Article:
Web page: http://www.ecb.europa.eu/
Email:


More information through EDIRC

References listed on IDEAS
Please report citation or reference errors to , or , if you are the registered author of the cited work, log in to your RePEc Author Service profile, click on "citations" and make appropriate adjustments.:

as in new window
  1. Kashyap, Anil K & Stein, Jeremy C & Wilcox, David W, 1993. "Monetary Policy and Credit Conditions: Evidence from the Composition of External Finance," American Economic Review, American Economic Association, vol. 83(1), pages 78-98, March.
  2. Oliner, Stephen D & Rudebusch, Glenn D, 1996. "Monetary Policy and Credit Conditions: Evidence from the Composition of External Finance: Comment," American Economic Review, American Economic Association, vol. 86(1), pages 300-309, March.
  3. Reinhart, Carmen M. & Rogoff, Kenneth, 2009. "The Aftermath of Financial Crises," CEPR Discussion Papers 7209, C.E.P.R. Discussion Papers.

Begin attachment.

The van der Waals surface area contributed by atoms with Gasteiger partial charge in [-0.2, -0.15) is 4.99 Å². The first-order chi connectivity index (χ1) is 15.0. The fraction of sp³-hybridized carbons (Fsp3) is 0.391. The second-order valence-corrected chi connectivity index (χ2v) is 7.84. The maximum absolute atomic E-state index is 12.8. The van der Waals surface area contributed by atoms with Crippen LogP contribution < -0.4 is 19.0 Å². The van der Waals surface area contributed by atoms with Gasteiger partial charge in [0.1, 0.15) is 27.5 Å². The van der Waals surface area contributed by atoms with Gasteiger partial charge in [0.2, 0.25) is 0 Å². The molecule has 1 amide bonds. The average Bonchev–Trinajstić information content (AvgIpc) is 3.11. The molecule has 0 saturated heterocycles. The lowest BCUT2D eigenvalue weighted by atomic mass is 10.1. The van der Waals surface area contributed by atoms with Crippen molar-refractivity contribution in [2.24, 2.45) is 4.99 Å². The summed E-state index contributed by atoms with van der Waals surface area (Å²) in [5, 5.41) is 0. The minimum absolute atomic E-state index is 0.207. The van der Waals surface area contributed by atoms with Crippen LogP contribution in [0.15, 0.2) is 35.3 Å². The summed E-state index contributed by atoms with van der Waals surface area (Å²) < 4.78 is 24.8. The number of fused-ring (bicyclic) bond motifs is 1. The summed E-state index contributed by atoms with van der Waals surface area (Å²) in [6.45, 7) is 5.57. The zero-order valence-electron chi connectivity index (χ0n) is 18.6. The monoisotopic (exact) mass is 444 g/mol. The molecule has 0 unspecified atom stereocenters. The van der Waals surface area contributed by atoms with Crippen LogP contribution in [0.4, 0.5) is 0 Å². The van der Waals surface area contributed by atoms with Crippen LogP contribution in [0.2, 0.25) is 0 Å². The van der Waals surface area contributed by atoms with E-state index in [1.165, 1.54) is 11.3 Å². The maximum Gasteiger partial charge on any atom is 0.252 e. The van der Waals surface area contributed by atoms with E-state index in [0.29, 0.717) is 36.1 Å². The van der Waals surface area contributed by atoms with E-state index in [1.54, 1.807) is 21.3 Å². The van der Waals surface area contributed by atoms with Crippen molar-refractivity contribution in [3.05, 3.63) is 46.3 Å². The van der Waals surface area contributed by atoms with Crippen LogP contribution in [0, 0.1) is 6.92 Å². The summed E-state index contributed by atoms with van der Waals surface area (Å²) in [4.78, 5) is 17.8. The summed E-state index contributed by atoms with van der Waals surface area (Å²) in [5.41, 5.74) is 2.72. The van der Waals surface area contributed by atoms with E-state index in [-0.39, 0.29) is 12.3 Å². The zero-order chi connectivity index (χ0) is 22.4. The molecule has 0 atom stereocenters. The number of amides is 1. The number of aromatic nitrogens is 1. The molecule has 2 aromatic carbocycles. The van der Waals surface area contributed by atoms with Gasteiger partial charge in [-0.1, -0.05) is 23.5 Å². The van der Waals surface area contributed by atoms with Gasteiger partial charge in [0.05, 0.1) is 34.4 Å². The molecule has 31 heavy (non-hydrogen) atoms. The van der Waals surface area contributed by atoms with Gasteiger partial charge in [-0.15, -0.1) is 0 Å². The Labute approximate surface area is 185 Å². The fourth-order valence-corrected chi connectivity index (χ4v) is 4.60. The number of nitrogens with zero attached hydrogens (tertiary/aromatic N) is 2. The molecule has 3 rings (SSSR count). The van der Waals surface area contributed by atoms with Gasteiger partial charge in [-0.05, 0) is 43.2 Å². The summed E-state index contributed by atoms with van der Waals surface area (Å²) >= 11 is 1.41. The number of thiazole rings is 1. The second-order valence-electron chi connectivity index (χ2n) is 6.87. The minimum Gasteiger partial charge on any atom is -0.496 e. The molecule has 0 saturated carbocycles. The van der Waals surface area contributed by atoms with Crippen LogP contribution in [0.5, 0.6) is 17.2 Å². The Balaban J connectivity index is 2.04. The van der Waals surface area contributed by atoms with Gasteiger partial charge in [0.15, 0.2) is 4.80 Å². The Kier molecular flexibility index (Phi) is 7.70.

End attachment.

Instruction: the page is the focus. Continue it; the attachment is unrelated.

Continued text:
4. Toda, Hiro Y. & Yamamoto, Taku, 1995. "Statistical inference in vector autoregressions with possibly integrated processes," Journal of Econometrics, Elsevier, vol. 66(1-2), pages 225-250.
  5. Kashyap, Anil K & Stein, Jeremy C & Wilcox, David W, 1996. "Monetary Policy and Credit Conditions: Evidence from the Composition of External Finance: Reply," American Economic Review, American Economic Association, vol. 86(1), pages 310-14, March.
  6. White, Eugene Nelson, 1984. "A Reinterpretation of the Banking Crisis of 1930," The Journal of Economic History, Cambridge University Press, vol. 44(01), pages 119-138, March.
  7. Christopher A. Sims, 1980. "Comparison of Interwar and Postwar Business Cycles: Monetarism Reconsidered," NBER Working Papers 0430, National Bureau of Economic Research, Inc.
  8. Charles W. Calomiris, 1993. "Financial Factors in the Great Depression," Journal of Economic Perspectives, American Economic Association, vol. 7(2), pages 61-85, Spring.
  9. Reinhart, Carmen, 2009. "The Second Great Contraction," MPRA Paper 21485, University Library of Munich, Germany.
  10. James H. Stock & Mark W. Watson, 2001. "Vector Autoregressions," Journal of Economic Perspectives, American Economic Association, vol. 15(4), pages 101-115, Fall.